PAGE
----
Premier Scott Moe, responding to questions about the imminent passing of the Saskatchewan First Act later that day. Legislative Assembly of Saskatchewan

NDP asked what they would do instead

REGINA – Government of Saskatchewan passed The Saskatchewan First Act on Thursday, March 16. The government press release said the act, “defends the province’s economic autonomy and potential from federal overreach.”

Introduced Nov. 1, the Act builds upon a case laid out by a white paper released by Premier Scott Moe last fall called “Drawing the Line: “Defending Saskatchewan’s Economic Autonomy.” The white paper was a not-so-subtle shot across the bow from Moe’s Saskatchewan Party government to the Justin Trudeau-led federal Liberal government.

That white paper laid out the case that federal environmental policies, in the name of preventing anthropogenic (manmade) climate change, would effectively bankrupt this province and severely impact its principle industries and power production. In it, Saskatchewan makes the case that if nine federal initiatives related to climate change are implemented, it could cost Saskatchewan as much as $111 billion dollars by 2035. And that doesn’t even include the Clean Electricity Standard. Moe discussed the white paper in depth in this interview with Pipeline Online last fall.

In a very real way, the Act is about keeping the lights on in Saskatchewan, as the impending federal Clean Electricity Standard, currently in the discussion phase, seeks to phase out fossil fuel power production by 2035.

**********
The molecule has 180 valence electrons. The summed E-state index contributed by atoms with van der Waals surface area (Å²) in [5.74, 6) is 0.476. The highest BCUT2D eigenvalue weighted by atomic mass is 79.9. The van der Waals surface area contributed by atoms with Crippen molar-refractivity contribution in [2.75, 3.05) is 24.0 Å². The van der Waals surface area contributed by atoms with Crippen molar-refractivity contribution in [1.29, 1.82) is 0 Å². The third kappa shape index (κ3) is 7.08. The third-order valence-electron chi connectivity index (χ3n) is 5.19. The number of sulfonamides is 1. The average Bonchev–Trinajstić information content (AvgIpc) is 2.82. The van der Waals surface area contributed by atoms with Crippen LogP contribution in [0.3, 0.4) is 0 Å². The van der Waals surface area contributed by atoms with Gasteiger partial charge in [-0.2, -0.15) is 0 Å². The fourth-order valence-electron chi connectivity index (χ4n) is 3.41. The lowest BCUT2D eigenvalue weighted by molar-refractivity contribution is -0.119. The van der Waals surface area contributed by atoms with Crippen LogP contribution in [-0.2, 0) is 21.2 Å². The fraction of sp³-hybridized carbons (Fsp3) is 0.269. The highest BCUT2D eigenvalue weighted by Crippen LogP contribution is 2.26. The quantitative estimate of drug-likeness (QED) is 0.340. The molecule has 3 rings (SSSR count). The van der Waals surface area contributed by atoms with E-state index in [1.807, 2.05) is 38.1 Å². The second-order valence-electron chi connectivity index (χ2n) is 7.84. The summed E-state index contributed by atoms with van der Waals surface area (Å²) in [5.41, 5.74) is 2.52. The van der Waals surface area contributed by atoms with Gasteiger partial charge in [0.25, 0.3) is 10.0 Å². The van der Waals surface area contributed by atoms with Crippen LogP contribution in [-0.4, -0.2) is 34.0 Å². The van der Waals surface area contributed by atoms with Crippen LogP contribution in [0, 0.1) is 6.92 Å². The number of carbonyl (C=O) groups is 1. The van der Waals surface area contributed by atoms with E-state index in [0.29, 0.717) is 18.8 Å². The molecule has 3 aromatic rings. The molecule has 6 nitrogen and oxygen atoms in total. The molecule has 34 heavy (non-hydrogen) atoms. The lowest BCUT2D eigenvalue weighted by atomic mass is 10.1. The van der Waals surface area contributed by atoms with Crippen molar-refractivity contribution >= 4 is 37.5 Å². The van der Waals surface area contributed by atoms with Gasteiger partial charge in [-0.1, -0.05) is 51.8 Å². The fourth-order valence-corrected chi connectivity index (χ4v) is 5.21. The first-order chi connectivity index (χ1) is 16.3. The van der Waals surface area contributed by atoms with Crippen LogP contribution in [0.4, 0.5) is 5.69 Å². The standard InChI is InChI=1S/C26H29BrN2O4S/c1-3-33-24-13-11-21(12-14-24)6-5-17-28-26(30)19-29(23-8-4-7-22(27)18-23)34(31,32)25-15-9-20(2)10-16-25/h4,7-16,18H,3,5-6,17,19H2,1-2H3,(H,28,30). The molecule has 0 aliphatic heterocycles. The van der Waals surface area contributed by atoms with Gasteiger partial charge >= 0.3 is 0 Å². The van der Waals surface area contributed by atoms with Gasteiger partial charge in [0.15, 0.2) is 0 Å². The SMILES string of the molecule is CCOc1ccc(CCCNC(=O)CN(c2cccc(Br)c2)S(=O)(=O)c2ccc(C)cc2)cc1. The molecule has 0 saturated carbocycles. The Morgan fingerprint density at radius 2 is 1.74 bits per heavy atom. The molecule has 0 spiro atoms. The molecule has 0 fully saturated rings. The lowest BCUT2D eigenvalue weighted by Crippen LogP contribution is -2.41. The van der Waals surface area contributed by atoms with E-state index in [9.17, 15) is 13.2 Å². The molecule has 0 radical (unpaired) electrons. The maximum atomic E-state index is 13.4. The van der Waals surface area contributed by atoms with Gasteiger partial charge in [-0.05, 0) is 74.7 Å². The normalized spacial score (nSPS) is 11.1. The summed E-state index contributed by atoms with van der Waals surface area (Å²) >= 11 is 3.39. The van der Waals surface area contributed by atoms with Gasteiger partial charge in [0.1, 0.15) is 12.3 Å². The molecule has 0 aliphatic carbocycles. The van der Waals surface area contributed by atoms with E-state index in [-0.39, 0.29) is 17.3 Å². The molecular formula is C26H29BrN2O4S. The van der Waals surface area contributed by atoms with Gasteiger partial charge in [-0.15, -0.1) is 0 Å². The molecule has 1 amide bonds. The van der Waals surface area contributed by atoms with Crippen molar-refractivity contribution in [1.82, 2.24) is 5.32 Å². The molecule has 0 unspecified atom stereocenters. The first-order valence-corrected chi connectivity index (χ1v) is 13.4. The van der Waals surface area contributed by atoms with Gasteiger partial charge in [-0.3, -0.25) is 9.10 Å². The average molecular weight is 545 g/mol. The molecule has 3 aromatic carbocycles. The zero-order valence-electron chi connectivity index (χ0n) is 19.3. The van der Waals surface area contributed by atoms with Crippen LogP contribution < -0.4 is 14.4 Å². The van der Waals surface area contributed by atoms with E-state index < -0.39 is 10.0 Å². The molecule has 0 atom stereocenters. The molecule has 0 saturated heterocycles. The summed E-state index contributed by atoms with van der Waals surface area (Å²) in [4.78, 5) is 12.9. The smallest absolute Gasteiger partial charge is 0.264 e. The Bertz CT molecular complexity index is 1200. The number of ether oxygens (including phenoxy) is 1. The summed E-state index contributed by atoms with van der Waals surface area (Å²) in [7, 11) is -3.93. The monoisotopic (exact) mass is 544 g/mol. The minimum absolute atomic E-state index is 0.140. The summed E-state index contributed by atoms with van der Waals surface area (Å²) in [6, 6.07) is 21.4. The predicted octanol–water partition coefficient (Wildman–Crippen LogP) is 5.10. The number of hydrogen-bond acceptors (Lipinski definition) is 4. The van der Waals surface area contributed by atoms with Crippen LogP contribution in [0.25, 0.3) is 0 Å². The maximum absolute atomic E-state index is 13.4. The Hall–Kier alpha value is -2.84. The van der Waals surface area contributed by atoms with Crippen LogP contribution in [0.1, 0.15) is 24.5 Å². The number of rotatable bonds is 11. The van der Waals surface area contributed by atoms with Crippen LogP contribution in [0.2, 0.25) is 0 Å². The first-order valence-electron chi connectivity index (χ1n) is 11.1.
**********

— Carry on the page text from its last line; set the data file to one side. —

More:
According to SaskPower, on March 15, 86 per cent of Saskatchewan’s power production came from coal (39 per cent) and natural gas (47 per cent). Wind produced 1 per cent of total generation, just 29 megawatts, on that day. While Saskatchewan is now pursuing the development of four small modular reactors, the first won’t be online until roughly 2034. Even then, those four would only replace our coal fleet, never mind natural gas power generation.

SaskPower’s power generation on March 15, as a daily average. SaskPower

Act basically says Saskatchewan will make its own decisions and rules on environmental standards, particularly those applying to greenhouse gas emissions and power generation.

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The Saskatchewan First Act amends the Constitution of Saskatchewan to confirm Saskatchewan’s autonomy and assert Saskatchewan’s exclusive legislative jurisdiction under Section 92 (A) of the Constitution of Canada over a number of areas, including:

  • the exploration for non-renewable natural resources;
  • regulation of fertilizer use in Saskatchewan, including application, production, quantities and emissions.
  • the development, conservation and management of non-renewable natural and forestry resources; and
  • the operation of sites and facilities for the generation and production of electrical energy.

The Act will also create an independent Economic Impact Assessment Tribunal that will define, quantify, and report on the economic effects of federal initiatives on provincial investments and Saskatchewan projects, businesses and people.

“This Act protects our province from constitutional overreach by the federal government,” Justice Minister and Attorney General Bronwyn Eyre said in a release. “We will always stand up for Saskatchewan people against policies that hurt our economic potential and growth.”

Following discussions with First Nations and Métis people and organizations, amendments were introduced by Athabasca MLA Jim Lemaigre to specifically state that nothing in the Act abrogates or derogate from Aboriginal and Treaty rights, the government noted.